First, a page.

Design & Philosophy

I Miss My Pencil

What if doorbells used smell instead of sound? What if watches told time more slowly on weekends? Designers at the ground-breaking firm IDEO the most innovative design company in the world push themselves to ask seemingly outrageous questions like these daily as they work to construct the products that shape our lives. Following 12 design experiments conceived by designers at IDEO, I Miss My Pencil takes a voyeuristic look at what designers do daily, might get to do once, and sometimes only hope to do.

Where Stuff Comes From: How Toasters, Toilets, Cars, Computers, and Many Other Things Come to be as they Are

Molotch takes us on a fascinating exploration into the worlds of technology, design, corporate and popular culture. We now see how corporations, designers, retailers, advertisers, and other middle-men influence what a thing can be and how it is made. We see the way goods link into ordinary life as well as vast systems of consumption, economic and political operation. The book is a meditation into the meaning of the stuff in our lives and what that stuff says about us.

 

Toothpicks & Logos: Design in Everyday Life

Design touches virtually every aspect of our lives, imbuing the most humdrum of objects with meaning. In Toothpicks and Logos, John Heskett illuminates a subject as vast and complex as human life itself, ranging from the earliest found implements in our history--the stick, the shell, the cupped hand--to modern advertising logos, software interfaces, and even the lowly toothpick.

Less and More: The Design Ethos of Dieter Rams

"In the more than 40 years that he spent working at Braun, Dieter Rams established himself as one of the most influential designers of the twentieth century. His elegantly clear visual language not only defined product design for decades, but also our fundamental understanding of what design is and what it can and should do. Dieter Rams created ten rules of design more than twenty years ago. Sometimes referred to as the ten commandments, they are just as relevant today: Good design is innovative. Good design makes a product useful. Good design is aesthetic.

It's Not How Good You Are, it's How Good You Want to Be

It's Not How Good You Are, It's How Good You Want to Be is a handbook of how to succeed in the world—a pocket 'bible' for the talented and timid to make the unthinkable thinkable and the impossible possible. The world's top advertising guru, Paul Arden, offers up his wisdom on issues as diverse as problem solving, responding to a brief, communicating, playing your cards right, making mistakes and creativity, all notions that can be applied to aspects of modern life.

Flow: The Psychology of Optimal Experience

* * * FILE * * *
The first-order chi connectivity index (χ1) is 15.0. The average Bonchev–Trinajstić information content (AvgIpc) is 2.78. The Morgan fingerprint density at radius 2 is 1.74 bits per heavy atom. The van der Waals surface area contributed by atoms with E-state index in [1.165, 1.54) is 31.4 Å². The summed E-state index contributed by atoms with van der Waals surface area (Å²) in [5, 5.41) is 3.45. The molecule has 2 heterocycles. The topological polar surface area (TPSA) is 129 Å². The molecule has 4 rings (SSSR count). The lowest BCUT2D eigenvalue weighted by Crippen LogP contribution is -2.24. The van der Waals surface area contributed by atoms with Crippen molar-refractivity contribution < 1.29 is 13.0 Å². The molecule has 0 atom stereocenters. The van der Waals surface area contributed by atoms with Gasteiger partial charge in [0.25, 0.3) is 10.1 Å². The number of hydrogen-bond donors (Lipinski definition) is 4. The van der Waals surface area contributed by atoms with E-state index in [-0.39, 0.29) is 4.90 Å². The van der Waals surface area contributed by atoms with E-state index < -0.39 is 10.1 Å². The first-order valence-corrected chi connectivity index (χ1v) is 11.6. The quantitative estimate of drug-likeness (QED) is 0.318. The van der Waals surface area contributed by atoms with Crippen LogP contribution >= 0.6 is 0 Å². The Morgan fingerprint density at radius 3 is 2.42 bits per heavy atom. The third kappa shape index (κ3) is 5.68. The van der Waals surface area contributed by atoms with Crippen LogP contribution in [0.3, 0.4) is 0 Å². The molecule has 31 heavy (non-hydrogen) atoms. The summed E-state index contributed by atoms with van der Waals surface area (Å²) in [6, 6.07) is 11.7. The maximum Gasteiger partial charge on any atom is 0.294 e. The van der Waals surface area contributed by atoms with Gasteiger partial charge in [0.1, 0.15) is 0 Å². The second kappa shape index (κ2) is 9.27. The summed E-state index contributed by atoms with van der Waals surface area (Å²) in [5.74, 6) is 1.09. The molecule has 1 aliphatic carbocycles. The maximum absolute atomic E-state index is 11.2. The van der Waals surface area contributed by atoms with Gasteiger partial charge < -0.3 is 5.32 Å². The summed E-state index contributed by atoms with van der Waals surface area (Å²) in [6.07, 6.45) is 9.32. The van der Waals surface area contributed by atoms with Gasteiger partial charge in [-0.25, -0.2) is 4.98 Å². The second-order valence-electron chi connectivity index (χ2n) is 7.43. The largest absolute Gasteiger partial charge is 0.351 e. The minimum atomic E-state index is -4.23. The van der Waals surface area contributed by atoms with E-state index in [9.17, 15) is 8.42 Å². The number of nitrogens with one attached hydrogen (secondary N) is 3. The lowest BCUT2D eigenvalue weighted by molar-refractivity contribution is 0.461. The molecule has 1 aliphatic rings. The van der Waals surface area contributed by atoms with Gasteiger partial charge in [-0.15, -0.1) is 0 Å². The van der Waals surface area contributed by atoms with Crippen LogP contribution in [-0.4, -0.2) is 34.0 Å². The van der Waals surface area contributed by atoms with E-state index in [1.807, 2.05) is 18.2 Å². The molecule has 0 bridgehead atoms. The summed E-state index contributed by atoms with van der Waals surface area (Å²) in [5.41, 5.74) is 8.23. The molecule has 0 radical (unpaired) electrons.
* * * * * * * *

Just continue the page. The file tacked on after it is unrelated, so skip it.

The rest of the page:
Psychologist Mihaly Csikszentmihalyi's famous investigations of "optimal experience" have revealed that what makes an experience genuinely satisfying is a state of consciousness called flow. During flow, people typically experience deep enjoyment, creativity, and a total involvement with life. In this new edition of his groundbreaking classic work, Csikszentmihalyi demonstrates the ways this positive state can be controlled, not just left to chance.

The Laws of Simplicity (Simplicity: Design, Technology, Business, Life)

Finally, we are learning that simplicity equals sanity. We're rebelling against technology that's too complicated, DVD players with too many menus, and software accompanied by 75-megabyte "read me" manuals. The iPod's clean gadgetry has made simplicity hip. But sometimes we find ourselves caught up in the simplicity paradox: we want something that's simple and easy to use, but also does all the complex things we might ever want it to do.

Machine Beauty: Elegance And The Heart Of Technology

When something works well, you can feel it; there is a sense of rightness to it. We call that rightness beauty, and it ought to be the single most important component of design.This recognition is at the heart of David Gelernter’s witty argued essay, Machine Beauty, which defines beauty as an inspired mating of simplicity and power. You can see it in a Bauhaus chair, the Hoover Dam, or an Emerson radio circa 1930.

In Praise of Shadows

An essay on aesthetics by the Japanese novelist, this book explores architecture, jade, food, and even toilets, combining an acute sense of the use of space in buildings. The book also includes descriptions of laquerware under candlelight and women in the darkness of the house of pleasure.

 

Masterworks of Technology: The Story of Creative Engineering, Architecture, and Design

Human beings have always tried to find ways to make life easier. In ancient times, all but a privileged few could count on slow, hard, physical labour to account for the bulk of their waking hours. Yet one of the gifts of the human race is the ability to innovate, to envision and then create the technology that allows work to be done easier, faster, more thoroughly, and more consistently.

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